The Circle app was created with the goal of providing reliable, personalized content to its pregnant patients and new parents. The Providence health system saw the app as a potential tool to better reach patients outside of clinic hours and to help reduce the incidence of negative prenatal and birth outcomes. Data from the self-reported survey demonstrated that the app was associated with improvement in some healthy behaviors—increased exercise during the prenatal period, increased duration of breastfeeding, increased knowledge of the “Purple Crying” period, and a decrease in missed prenatal visits. These findings are in line with research demonstrating the feasibility and suitability of mobile apps in impacting behavioral change in other fields of health [21].

However, this study showed that use of the app was not associated with differences in clinical health outcomes such as premature births, cesarean births, low birth weight babies, and neonatal intensive care unit stays. Previous studies in the mobile health field have also demonstrated the difficulty in impacting clinical health outcomes [10,22,23]. Even in randomized controlled trials, studies that successfully demonstrate the effectiveness of prenatal apps in improving health behavior often fail to find statistically significant differences in neonatal outcomes, delivery, or pregnancy complications [24]. Due to small study populations, many trials may be underpowered to detect clinically and/or statistically significant changes in prenatal health outcomes [25]. More research is needed to better understand how digital health and mobile apps can help move the dial on adverse clinical health outcomes.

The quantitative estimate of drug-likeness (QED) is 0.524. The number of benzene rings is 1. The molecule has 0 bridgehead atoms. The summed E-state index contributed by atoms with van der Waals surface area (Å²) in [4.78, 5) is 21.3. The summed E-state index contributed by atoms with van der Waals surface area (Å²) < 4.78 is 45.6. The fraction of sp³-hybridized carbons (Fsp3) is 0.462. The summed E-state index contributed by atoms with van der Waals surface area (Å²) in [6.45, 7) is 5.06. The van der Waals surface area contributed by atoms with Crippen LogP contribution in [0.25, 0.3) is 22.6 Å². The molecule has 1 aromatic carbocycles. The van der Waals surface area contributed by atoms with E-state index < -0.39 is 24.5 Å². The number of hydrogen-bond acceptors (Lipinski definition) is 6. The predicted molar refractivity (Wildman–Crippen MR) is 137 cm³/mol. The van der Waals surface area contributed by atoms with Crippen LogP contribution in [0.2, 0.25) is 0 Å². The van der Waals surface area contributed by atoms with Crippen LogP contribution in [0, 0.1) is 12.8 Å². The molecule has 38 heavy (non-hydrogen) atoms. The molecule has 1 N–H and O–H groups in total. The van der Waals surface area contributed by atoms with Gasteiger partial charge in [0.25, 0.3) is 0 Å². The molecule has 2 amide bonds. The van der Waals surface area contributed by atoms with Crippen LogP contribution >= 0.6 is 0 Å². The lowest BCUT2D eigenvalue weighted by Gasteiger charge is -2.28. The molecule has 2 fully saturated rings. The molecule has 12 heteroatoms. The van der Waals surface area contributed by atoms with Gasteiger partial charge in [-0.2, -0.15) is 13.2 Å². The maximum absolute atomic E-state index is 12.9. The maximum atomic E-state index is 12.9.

Our results contribute to the evolving health care field and the move toward digital care to better engage patients outside of a clinical setting. The use and availability of mobile apps in prenatal care is growing [1,7], and our study shows that the use of prenatal apps that provide reliable, personalized content to the patient can improve some behavior health outcomes among pregnant and new parents.

Limitations